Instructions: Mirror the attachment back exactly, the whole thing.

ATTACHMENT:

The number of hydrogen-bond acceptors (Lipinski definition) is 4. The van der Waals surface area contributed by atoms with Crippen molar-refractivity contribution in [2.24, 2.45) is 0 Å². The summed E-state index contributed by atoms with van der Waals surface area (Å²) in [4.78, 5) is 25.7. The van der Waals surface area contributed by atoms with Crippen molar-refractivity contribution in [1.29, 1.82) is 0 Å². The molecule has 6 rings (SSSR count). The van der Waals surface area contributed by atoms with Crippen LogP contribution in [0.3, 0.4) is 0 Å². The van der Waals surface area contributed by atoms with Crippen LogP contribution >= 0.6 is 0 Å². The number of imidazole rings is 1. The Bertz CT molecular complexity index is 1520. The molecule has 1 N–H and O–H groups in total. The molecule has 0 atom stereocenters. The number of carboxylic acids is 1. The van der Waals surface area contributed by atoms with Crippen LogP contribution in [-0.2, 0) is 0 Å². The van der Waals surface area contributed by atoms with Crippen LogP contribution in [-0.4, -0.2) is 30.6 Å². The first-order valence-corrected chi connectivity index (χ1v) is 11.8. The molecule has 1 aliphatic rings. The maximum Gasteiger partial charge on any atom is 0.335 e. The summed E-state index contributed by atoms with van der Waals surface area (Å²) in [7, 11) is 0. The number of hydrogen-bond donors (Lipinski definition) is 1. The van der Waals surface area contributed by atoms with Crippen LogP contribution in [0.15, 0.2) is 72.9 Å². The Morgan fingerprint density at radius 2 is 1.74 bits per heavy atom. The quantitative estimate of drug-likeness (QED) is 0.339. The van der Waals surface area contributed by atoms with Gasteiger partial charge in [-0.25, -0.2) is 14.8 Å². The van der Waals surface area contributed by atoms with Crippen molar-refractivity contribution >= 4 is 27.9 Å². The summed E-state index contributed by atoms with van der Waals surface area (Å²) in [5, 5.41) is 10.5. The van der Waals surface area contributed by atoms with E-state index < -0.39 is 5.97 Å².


The number of hydrogen-bond acceptors (Lipinski definition) is 4. The van der Waals surface area contributed by atoms with Crippen molar-refractivity contribution in [2.24, 2.45) is 0 Å². The summed E-state index contributed by atoms with van der Waals surface area (Å²) in [4.78, 5) is 25.7. The van der Waals surface area contributed by atoms with Crippen molar-refractivity contribution in [1.29, 1.82) is 0 Å². The molecule has 6 rings (SSSR count). The van der Waals surface area contributed by atoms with Crippen LogP contribution in [0.3, 0.4) is 0 Å². The van der Waals surface area contributed by atoms with Crippen LogP contribution >= 0.6 is 0 Å². The number of imidazole rings is 1. The Bertz CT molecular complexity index is 1520. The molecule has 1 N–H and O–H groups in total. The molecule has 0 atom stereocenters. The number of carboxylic acids is 1. The van der Waals surface area contributed by atoms with Crippen LogP contribution in [-0.2, 0) is 0 Å². The van der Waals surface area contributed by atoms with Crippen LogP contribution in [-0.4, -0.2) is 30.6 Å². The first-order valence-corrected chi connectivity index (χ1v) is 11.8. The molecule has 1 aliphatic rings. The maximum Gasteiger partial charge on any atom is 0.335 e. The summed E-state index contributed by atoms with van der Waals surface area (Å²) in [7, 11) is 0. The number of hydrogen-bond donors (Lipinski definition) is 1. The van der Waals surface area contributed by atoms with Crippen LogP contribution in [0.15, 0.2) is 72.9 Å². The Morgan fingerprint density at radius 2 is 1.74 bits per heavy atom. The quantitative estimate of drug-likeness (QED) is 0.339. The van der Waals surface area contributed by atoms with Gasteiger partial charge in [-0.25, -0.2) is 14.8 Å². The van der Waals surface area contributed by atoms with Crippen molar-refractivity contribution >= 4 is 27.9 Å². The summed E-state index contributed by atoms with van der Waals surface area (Å²) in [5, 5.41) is 10.5. The van der Waals surface area contributed by atoms with E-state index < -0.39 is 5.97 Å².